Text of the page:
Another Tuesday, another set of primary results to pour over.
No question that Obama exceeded expectations here. A draw overall on the day probably would have sufficed, so to emerge with the result he did really is a crushing blow for Clinton.
The (nearly) final results for the day:
Delegates: Obama +12 (Al Giordano at The Field thinks it could go as high as +19)
Popular Vote: Obama +210,363 (with some Obama friendly counties still yet to report 100% - Clinton will likely win Indiana by < 20,000 votes as a result)
Really, the pledged-delegate deficit has been insurmountable for Clinton since the Ohio and Texas primaries, so she has since been pinning her hopes of winning the nomination on coming out ahead in the popular vote count (only possible if the votes cast in Florida and Michigan are counted) and keeping her head above water for long enough to inflict the damage on Obama that she needs to in order to win the backing of superdelegates (as the "electable" candidate).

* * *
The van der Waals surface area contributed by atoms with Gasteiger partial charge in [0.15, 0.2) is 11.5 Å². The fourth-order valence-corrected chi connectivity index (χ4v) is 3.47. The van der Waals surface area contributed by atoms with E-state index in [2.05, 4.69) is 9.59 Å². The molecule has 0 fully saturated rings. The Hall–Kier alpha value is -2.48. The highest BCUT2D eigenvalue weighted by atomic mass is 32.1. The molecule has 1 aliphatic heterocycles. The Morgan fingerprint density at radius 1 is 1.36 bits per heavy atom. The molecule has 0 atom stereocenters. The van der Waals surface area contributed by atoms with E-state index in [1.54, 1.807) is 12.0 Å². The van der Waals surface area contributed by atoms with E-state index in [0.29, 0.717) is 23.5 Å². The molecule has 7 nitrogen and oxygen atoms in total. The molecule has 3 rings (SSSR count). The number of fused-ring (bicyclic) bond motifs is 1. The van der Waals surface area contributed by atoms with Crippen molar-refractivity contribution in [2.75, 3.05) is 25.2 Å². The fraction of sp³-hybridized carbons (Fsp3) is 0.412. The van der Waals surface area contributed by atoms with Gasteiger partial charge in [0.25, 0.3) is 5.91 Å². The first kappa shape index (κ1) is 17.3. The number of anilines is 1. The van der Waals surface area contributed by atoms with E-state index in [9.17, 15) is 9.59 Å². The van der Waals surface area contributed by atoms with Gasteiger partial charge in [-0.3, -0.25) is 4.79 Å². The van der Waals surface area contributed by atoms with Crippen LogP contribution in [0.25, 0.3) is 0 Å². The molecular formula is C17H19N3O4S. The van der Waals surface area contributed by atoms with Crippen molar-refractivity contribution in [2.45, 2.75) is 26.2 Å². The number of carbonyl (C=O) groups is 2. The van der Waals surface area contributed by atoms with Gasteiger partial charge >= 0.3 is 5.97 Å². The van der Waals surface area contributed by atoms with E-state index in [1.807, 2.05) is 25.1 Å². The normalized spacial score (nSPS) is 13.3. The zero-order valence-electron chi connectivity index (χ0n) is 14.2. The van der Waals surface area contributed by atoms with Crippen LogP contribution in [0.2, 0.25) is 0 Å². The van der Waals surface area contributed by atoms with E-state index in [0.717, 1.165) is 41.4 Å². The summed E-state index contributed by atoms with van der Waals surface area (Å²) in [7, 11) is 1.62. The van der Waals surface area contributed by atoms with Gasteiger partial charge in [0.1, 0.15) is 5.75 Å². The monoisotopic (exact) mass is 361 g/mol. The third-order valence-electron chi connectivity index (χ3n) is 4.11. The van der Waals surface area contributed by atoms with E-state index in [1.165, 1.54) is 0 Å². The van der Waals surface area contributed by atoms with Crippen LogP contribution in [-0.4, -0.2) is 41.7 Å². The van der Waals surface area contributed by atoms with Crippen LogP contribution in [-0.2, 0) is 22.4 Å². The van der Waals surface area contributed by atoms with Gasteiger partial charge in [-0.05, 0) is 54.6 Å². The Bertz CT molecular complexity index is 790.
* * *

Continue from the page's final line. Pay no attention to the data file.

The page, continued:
Both of these hopelessly optimistic scenarios were surely extinguished by the result tonight. The 14% deficit in NC - the last "big" state left - obliterated the ground she had made up in the popular vote in Pennsylvania. The narrow victory in Indiana (she 'squeaked by' according to CNN, which is typical of the media narrative at the moment) does not give her the breathing space she needed to convince the superdelegates and the DNC that it's worth their while to let her continue.
Tim Russert sums up the state of play at the moment:
I see this contest limping to West Virginia (where Clinton can expect a big victory) and probably all the way to the final contests on June 3rd, but none of the remaining states are large enough to give her the momentum she needs to carry her to the convention (where she had hoped to exercise her "nuclear option"). The superdelegates will begin to sharply break for Obama in the next few weeks, especially once Obama's delegate lead becomes mathematically insurmountable after the May 20 primaries (her lead in the superdelegate count - as small as it has become - has been one of the few factors keeping her in the race this long). The media will continue to push the narrative that the race is over (except for Fox News, of course) and her funding will doubtless dry up further.
So it's over, she's finished. Within four weeks, Obama will officially be the Democratic candidate for the presidency. Not a moment too soon, either.